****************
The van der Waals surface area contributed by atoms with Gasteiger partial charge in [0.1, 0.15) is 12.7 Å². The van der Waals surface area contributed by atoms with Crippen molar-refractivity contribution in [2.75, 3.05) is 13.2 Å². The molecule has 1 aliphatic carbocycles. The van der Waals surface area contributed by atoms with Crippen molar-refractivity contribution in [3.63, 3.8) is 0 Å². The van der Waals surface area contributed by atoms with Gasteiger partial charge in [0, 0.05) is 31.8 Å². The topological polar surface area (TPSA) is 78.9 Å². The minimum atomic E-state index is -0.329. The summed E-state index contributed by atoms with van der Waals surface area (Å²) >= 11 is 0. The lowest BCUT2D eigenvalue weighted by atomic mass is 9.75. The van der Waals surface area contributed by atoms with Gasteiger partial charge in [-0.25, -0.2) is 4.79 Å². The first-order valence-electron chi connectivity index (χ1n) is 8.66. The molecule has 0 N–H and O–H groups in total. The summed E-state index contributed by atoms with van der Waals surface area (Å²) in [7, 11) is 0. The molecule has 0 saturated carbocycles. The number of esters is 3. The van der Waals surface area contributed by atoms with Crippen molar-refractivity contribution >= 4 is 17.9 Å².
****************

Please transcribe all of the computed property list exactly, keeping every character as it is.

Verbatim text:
The van der Waals surface area contributed by atoms with Gasteiger partial charge in [0.1, 0.15) is 12.7 Å². The van der Waals surface area contributed by atoms with Crippen molar-refractivity contribution in [2.75, 3.05) is 13.2 Å². The molecule has 1 aliphatic carbocycles. The van der Waals surface area contributed by atoms with Crippen molar-refractivity contribution in [3.63, 3.8) is 0 Å². The van der Waals surface area contributed by atoms with Gasteiger partial charge in [0, 0.05) is 31.8 Å². The topological polar surface area (TPSA) is 78.9 Å². The minimum atomic E-state index is -0.329. The summed E-state index contributed by atoms with van der Waals surface area (Å²) >= 11 is 0. The lowest BCUT2D eigenvalue weighted by atomic mass is 9.75. The van der Waals surface area contributed by atoms with Gasteiger partial charge in [-0.25, -0.2) is 4.79 Å². The first-order valence-electron chi connectivity index (χ1n) is 8.66. The molecule has 0 N–H and O–H groups in total. The summed E-state index contributed by atoms with van der Waals surface area (Å²) in [7, 11) is 0. The molecule has 0 saturated carbocycles. The number of esters is 3. The van der Waals surface area contributed by atoms with Crippen molar-refractivity contribution >= 4 is 17.9 Å².